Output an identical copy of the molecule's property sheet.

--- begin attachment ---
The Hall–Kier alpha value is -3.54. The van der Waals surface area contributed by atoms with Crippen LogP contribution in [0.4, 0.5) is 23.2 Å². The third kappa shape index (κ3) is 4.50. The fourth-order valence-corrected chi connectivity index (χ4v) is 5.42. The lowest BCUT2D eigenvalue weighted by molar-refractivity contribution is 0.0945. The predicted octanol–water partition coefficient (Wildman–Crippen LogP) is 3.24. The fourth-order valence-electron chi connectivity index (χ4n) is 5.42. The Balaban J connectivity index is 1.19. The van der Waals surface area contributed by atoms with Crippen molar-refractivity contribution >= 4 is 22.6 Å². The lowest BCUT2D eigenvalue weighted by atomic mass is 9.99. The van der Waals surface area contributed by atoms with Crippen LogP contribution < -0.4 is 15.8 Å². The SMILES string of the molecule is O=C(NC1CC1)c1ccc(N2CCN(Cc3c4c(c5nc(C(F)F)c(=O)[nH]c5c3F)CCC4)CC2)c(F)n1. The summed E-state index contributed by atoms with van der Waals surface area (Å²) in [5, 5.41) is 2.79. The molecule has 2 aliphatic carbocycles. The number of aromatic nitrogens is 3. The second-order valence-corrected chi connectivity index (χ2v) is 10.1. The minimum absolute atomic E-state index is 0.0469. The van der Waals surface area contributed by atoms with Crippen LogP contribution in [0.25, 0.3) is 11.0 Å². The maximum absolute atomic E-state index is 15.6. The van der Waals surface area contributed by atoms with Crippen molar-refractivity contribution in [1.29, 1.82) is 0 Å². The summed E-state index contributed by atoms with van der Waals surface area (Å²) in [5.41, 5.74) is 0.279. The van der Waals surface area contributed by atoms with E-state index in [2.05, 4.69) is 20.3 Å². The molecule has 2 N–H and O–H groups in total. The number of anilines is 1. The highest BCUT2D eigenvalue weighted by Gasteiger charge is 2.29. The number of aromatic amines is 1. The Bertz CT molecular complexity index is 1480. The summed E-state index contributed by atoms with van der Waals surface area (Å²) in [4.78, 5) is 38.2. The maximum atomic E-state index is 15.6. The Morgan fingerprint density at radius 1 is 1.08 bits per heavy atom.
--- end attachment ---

The Hall–Kier alpha value is -3.54. The van der Waals surface area contributed by atoms with Crippen LogP contribution in [0.4, 0.5) is 23.2 Å². The third kappa shape index (κ3) is 4.50. The fourth-order valence-corrected chi connectivity index (χ4v) is 5.42. The lowest BCUT2D eigenvalue weighted by molar-refractivity contribution is 0.0945. The predicted octanol–water partition coefficient (Wildman–Crippen LogP) is 3.24. The fourth-order valence-electron chi connectivity index (χ4n) is 5.42. The Balaban J connectivity index is 1.19. The van der Waals surface area contributed by atoms with Crippen molar-refractivity contribution >= 4 is 22.6 Å². The lowest BCUT2D eigenvalue weighted by atomic mass is 9.99. The van der Waals surface area contributed by atoms with Crippen LogP contribution < -0.4 is 15.8 Å². The SMILES string of the molecule is O=C(NC1CC1)c1ccc(N2CCN(Cc3c4c(c5nc(C(F)F)c(=O)[nH]c5c3F)CCC4)CC2)c(F)n1. The summed E-state index contributed by atoms with van der Waals surface area (Å²) in [5, 5.41) is 2.79. The molecule has 2 aliphatic carbocycles. The number of aromatic nitrogens is 3. The second-order valence-corrected chi connectivity index (χ2v) is 10.1. The minimum absolute atomic E-state index is 0.0469. The van der Waals surface area contributed by atoms with Crippen LogP contribution in [0.25, 0.3) is 11.0 Å². The maximum absolute atomic E-state index is 15.6. The van der Waals surface area contributed by atoms with Crippen molar-refractivity contribution in [1.29, 1.82) is 0 Å². The summed E-state index contributed by atoms with van der Waals surface area (Å²) in [5.41, 5.74) is 0.279. The van der Waals surface area contributed by atoms with E-state index in [2.05, 4.69) is 20.3 Å². The molecule has 2 N–H and O–H groups in total. The number of anilines is 1. The highest BCUT2D eigenvalue weighted by Gasteiger charge is 2.29. The number of aromatic amines is 1. The Bertz CT molecular complexity index is 1480. The summed E-state index contributed by atoms with van der Waals surface area (Å²) in [4.78, 5) is 38.2. The maximum atomic E-state index is 15.6. The Morgan fingerprint density at radius 1 is 1.08 bits per heavy atom.